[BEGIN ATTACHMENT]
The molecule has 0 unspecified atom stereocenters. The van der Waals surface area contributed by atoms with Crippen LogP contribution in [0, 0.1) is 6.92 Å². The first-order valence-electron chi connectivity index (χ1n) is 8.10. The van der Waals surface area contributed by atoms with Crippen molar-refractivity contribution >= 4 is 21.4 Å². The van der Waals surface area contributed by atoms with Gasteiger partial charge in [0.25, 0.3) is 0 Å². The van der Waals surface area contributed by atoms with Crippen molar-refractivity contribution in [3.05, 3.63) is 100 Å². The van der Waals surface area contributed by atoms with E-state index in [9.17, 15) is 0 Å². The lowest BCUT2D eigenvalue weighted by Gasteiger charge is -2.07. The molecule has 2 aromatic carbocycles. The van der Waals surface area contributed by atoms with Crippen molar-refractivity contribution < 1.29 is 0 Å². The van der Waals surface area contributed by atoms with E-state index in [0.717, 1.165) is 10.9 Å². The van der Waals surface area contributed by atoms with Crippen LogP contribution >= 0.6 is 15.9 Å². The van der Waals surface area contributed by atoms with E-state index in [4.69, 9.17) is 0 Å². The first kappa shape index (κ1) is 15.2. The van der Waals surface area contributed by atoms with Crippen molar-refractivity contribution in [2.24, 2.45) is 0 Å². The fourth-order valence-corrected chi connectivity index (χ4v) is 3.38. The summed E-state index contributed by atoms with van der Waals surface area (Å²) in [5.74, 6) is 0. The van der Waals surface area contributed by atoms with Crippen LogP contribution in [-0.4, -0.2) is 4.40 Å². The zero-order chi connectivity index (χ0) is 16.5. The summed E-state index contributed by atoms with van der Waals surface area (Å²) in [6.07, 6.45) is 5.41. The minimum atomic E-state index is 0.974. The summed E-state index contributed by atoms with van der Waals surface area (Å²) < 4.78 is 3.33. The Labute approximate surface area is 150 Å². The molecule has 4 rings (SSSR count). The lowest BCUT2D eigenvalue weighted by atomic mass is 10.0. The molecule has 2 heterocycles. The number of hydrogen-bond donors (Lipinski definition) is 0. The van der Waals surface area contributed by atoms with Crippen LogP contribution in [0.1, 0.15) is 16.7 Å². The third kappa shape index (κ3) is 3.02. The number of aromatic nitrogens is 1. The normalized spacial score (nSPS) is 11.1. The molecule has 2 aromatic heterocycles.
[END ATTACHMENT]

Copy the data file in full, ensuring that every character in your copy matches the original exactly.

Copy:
The molecule has 0 unspecified atom stereocenters. The van der Waals surface area contributed by atoms with Crippen LogP contribution in [0, 0.1) is 6.92 Å². The first-order valence-electron chi connectivity index (χ1n) is 8.10. The van der Waals surface area contributed by atoms with Crippen molar-refractivity contribution >= 4 is 21.4 Å². The van der Waals surface area contributed by atoms with Gasteiger partial charge in [0.25, 0.3) is 0 Å². The van der Waals surface area contributed by atoms with Crippen molar-refractivity contribution in [3.05, 3.63) is 100 Å². The van der Waals surface area contributed by atoms with E-state index in [9.17, 15) is 0 Å². The lowest BCUT2D eigenvalue weighted by Gasteiger charge is -2.07. The molecule has 2 aromatic carbocycles. The van der Waals surface area contributed by atoms with Crippen molar-refractivity contribution < 1.29 is 0 Å². The van der Waals surface area contributed by atoms with E-state index in [0.717, 1.165) is 10.9 Å². The van der Waals surface area contributed by atoms with Crippen LogP contribution >= 0.6 is 15.9 Å². The van der Waals surface area contributed by atoms with E-state index in [4.69, 9.17) is 0 Å². The first kappa shape index (κ1) is 15.2. The van der Waals surface area contributed by atoms with Crippen molar-refractivity contribution in [2.24, 2.45) is 0 Å². The fourth-order valence-corrected chi connectivity index (χ4v) is 3.38. The summed E-state index contributed by atoms with van der Waals surface area (Å²) in [5.74, 6) is 0. The van der Waals surface area contributed by atoms with Crippen LogP contribution in [-0.4, -0.2) is 4.40 Å². The zero-order chi connectivity index (χ0) is 16.5. The summed E-state index contributed by atoms with van der Waals surface area (Å²) in [6.07, 6.45) is 5.41. The minimum atomic E-state index is 0.974. The summed E-state index contributed by atoms with van der Waals surface area (Å²) < 4.78 is 3.33. The Labute approximate surface area is 150 Å². The molecule has 4 rings (SSSR count). The lowest BCUT2D eigenvalue weighted by atomic mass is 10.0. The molecule has 2 heterocycles. The number of hydrogen-bond donors (Lipinski definition) is 0. The van der Waals surface area contributed by atoms with Crippen LogP contribution in [0.1, 0.15) is 16.7 Å². The third kappa shape index (κ3) is 3.02. The number of aromatic nitrogens is 1. The normalized spacial score (nSPS) is 11.1. The molecule has 2 aromatic heterocycles.